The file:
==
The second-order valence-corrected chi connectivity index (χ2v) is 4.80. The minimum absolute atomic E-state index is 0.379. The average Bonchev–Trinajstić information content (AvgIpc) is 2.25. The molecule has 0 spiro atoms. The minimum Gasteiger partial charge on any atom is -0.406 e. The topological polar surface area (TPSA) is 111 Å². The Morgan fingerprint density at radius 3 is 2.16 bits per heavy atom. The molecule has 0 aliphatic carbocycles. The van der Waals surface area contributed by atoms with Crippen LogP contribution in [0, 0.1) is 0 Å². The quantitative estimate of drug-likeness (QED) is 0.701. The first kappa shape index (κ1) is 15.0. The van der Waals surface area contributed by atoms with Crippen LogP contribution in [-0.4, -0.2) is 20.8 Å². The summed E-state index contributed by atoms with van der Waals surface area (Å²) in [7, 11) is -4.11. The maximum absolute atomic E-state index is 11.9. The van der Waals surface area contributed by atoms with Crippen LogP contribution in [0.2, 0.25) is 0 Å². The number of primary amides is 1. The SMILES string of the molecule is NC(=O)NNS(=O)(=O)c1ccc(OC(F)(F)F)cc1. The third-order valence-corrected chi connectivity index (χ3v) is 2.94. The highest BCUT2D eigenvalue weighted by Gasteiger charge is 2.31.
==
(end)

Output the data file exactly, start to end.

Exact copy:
The second-order valence-corrected chi connectivity index (χ2v) is 4.80. The minimum absolute atomic E-state index is 0.379. The average Bonchev–Trinajstić information content (AvgIpc) is 2.25. The molecule has 0 spiro atoms. The minimum Gasteiger partial charge on any atom is -0.406 e. The topological polar surface area (TPSA) is 111 Å². The Morgan fingerprint density at radius 3 is 2.16 bits per heavy atom. The molecule has 0 aliphatic carbocycles. The van der Waals surface area contributed by atoms with Crippen LogP contribution in [0, 0.1) is 0 Å². The quantitative estimate of drug-likeness (QED) is 0.701. The first kappa shape index (κ1) is 15.0. The van der Waals surface area contributed by atoms with Crippen LogP contribution in [-0.4, -0.2) is 20.8 Å². The summed E-state index contributed by atoms with van der Waals surface area (Å²) in [7, 11) is -4.11. The maximum absolute atomic E-state index is 11.9. The van der Waals surface area contributed by atoms with Crippen LogP contribution in [0.2, 0.25) is 0 Å². The number of primary amides is 1. The SMILES string of the molecule is NC(=O)NNS(=O)(=O)c1ccc(OC(F)(F)F)cc1. The third-order valence-corrected chi connectivity index (χ3v) is 2.94. The highest BCUT2D eigenvalue weighted by Gasteiger charge is 2.31.